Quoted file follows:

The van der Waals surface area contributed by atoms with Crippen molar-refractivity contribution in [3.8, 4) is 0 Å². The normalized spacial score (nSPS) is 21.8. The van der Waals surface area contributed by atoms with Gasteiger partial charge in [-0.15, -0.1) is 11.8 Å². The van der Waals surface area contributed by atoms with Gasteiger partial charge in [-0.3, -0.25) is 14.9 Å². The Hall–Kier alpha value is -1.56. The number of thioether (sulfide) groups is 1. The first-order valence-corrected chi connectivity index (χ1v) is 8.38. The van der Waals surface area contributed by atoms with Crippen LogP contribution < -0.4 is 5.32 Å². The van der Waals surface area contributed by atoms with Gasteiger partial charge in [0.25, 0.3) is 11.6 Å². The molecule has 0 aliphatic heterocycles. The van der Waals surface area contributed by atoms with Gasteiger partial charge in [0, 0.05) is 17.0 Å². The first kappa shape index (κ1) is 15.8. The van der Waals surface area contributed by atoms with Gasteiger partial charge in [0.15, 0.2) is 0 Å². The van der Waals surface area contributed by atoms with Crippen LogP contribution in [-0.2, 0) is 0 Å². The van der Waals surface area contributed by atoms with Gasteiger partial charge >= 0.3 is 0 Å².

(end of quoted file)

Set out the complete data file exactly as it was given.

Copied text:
The van der Waals surface area contributed by atoms with Crippen molar-refractivity contribution in [3.8, 4) is 0 Å². The normalized spacial score (nSPS) is 21.8. The van der Waals surface area contributed by atoms with Gasteiger partial charge in [-0.15, -0.1) is 11.8 Å². The van der Waals surface area contributed by atoms with Gasteiger partial charge in [-0.3, -0.25) is 14.9 Å². The Hall–Kier alpha value is -1.56. The number of thioether (sulfide) groups is 1. The first-order valence-corrected chi connectivity index (χ1v) is 8.38. The van der Waals surface area contributed by atoms with Crippen LogP contribution < -0.4 is 5.32 Å². The van der Waals surface area contributed by atoms with Gasteiger partial charge in [0.25, 0.3) is 11.6 Å². The molecule has 0 aliphatic heterocycles. The van der Waals surface area contributed by atoms with Gasteiger partial charge in [0, 0.05) is 17.0 Å². The first kappa shape index (κ1) is 15.8. The van der Waals surface area contributed by atoms with Gasteiger partial charge in [0.15, 0.2) is 0 Å². The van der Waals surface area contributed by atoms with Crippen LogP contribution in [-0.2, 0) is 0 Å². The van der Waals surface area contributed by atoms with Gasteiger partial charge >= 0.3 is 0 Å².